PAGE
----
A History of Finger Plates
April 8, 2010
A HISTORY OF FINGER PLATES
Finger plates are also known as door plates, push plates or finger panels.
Finger plates were introduced to protect the finish on doors from dirty finger marks. They also provided scope for further decoration of the door. Early styles from about 1800 were in polished brass sometimes with a simple decorative border or reeding. These were to be found in up market Regency homes. By the 1850’s they had become an item for the middle classes and even some of the working classes. Most doors between 1850 and 1950 had finger plates.
There have been hundreds of different styles of door plates over the years. They have been made in a wide variety of materials including wood, tin, brass, bronze, copper, glass, porcelain and bakelite. They have been moulded, painted, etched, pressed, cast and stamped and been anything from plain and simple to highly decorative. There have been elegant expensive finger plates and cheap tin ones. Brass was the material of choice where cost was not the main concern, but perhaps the largest market was for Ceramic or Porcelain Finger Plates which were made in the Staffordshire potteries and in literally hundreds of options.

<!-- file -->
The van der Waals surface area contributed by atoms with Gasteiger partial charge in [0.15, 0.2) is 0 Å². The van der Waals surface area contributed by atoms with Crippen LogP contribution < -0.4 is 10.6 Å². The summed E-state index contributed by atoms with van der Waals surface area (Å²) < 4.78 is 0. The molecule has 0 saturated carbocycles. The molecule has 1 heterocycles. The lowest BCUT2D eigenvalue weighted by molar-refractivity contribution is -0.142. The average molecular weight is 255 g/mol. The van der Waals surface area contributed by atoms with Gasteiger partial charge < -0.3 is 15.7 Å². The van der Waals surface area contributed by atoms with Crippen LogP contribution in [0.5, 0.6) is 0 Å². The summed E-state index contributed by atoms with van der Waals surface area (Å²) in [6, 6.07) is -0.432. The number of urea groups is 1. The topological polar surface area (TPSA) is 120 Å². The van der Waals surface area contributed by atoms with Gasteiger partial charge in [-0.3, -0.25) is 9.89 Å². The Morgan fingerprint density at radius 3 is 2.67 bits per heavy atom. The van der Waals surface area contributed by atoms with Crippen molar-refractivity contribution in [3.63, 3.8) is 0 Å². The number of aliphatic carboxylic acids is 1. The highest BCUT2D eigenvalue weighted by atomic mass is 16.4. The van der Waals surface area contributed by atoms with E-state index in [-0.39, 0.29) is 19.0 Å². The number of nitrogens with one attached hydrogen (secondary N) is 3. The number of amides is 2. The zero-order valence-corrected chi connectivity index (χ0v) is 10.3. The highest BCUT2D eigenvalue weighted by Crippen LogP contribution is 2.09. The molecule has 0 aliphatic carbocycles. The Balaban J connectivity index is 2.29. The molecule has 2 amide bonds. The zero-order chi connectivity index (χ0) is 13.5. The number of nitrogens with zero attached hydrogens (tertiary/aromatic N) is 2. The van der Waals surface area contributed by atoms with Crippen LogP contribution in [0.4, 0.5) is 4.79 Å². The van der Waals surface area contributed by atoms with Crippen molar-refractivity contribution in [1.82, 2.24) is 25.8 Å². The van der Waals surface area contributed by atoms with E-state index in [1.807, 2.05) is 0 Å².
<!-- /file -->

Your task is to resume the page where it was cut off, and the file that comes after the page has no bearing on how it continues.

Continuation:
Sometimes doors had a second smaller finger plate which would be positioned under the door knob this would be to stop the children”s dirty finger marks.
Finger plates have rather gone out of fashion since the 1950’s but using these gives a period door an authentic look. We offer Brass Finger Plates and Porcelain finger plates on line and can do Nickel Finger Plates (by request).
Click on the pics below to link to the products.